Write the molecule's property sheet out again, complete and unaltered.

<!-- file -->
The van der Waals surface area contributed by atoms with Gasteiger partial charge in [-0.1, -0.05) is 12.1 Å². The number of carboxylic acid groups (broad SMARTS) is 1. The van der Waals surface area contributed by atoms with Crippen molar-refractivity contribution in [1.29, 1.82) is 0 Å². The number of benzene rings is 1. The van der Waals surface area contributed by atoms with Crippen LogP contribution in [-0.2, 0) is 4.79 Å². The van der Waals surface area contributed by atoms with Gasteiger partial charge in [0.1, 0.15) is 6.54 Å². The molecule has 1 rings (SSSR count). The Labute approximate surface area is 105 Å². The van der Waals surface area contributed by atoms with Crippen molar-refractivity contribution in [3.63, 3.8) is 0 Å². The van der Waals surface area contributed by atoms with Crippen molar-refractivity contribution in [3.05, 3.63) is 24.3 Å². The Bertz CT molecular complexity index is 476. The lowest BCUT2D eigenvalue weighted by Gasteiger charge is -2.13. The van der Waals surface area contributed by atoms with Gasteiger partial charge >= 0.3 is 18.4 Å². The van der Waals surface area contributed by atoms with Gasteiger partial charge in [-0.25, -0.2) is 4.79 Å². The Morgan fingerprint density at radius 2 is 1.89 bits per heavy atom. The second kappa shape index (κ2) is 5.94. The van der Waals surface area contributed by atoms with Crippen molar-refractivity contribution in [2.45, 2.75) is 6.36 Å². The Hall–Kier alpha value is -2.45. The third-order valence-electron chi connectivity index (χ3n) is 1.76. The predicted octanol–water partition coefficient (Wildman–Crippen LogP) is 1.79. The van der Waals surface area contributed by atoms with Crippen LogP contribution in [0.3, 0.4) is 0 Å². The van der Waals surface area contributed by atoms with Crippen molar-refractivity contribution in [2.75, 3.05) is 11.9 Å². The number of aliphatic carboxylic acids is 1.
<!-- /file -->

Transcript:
The van der Waals surface area contributed by atoms with Gasteiger partial charge in [-0.1, -0.05) is 12.1 Å². The number of carboxylic acid groups (broad SMARTS) is 1. The van der Waals surface area contributed by atoms with Crippen molar-refractivity contribution in [1.29, 1.82) is 0 Å². The number of benzene rings is 1. The van der Waals surface area contributed by atoms with Crippen LogP contribution in [-0.2, 0) is 4.79 Å². The van der Waals surface area contributed by atoms with Gasteiger partial charge in [0.1, 0.15) is 6.54 Å². The molecule has 1 rings (SSSR count). The Labute approximate surface area is 105 Å². The van der Waals surface area contributed by atoms with Crippen molar-refractivity contribution in [3.63, 3.8) is 0 Å². The van der Waals surface area contributed by atoms with Crippen molar-refractivity contribution in [3.05, 3.63) is 24.3 Å². The Bertz CT molecular complexity index is 476. The lowest BCUT2D eigenvalue weighted by Gasteiger charge is -2.13. The van der Waals surface area contributed by atoms with Gasteiger partial charge >= 0.3 is 18.4 Å². The van der Waals surface area contributed by atoms with Gasteiger partial charge in [-0.25, -0.2) is 4.79 Å². The Morgan fingerprint density at radius 2 is 1.89 bits per heavy atom. The second kappa shape index (κ2) is 5.94. The van der Waals surface area contributed by atoms with Crippen molar-refractivity contribution in [2.45, 2.75) is 6.36 Å². The Hall–Kier alpha value is -2.45. The third-order valence-electron chi connectivity index (χ3n) is 1.76. The predicted octanol–water partition coefficient (Wildman–Crippen LogP) is 1.79. The van der Waals surface area contributed by atoms with Crippen LogP contribution in [0.3, 0.4) is 0 Å². The van der Waals surface area contributed by atoms with Crippen molar-refractivity contribution in [2.75, 3.05) is 11.9 Å². The number of aliphatic carboxylic acids is 1.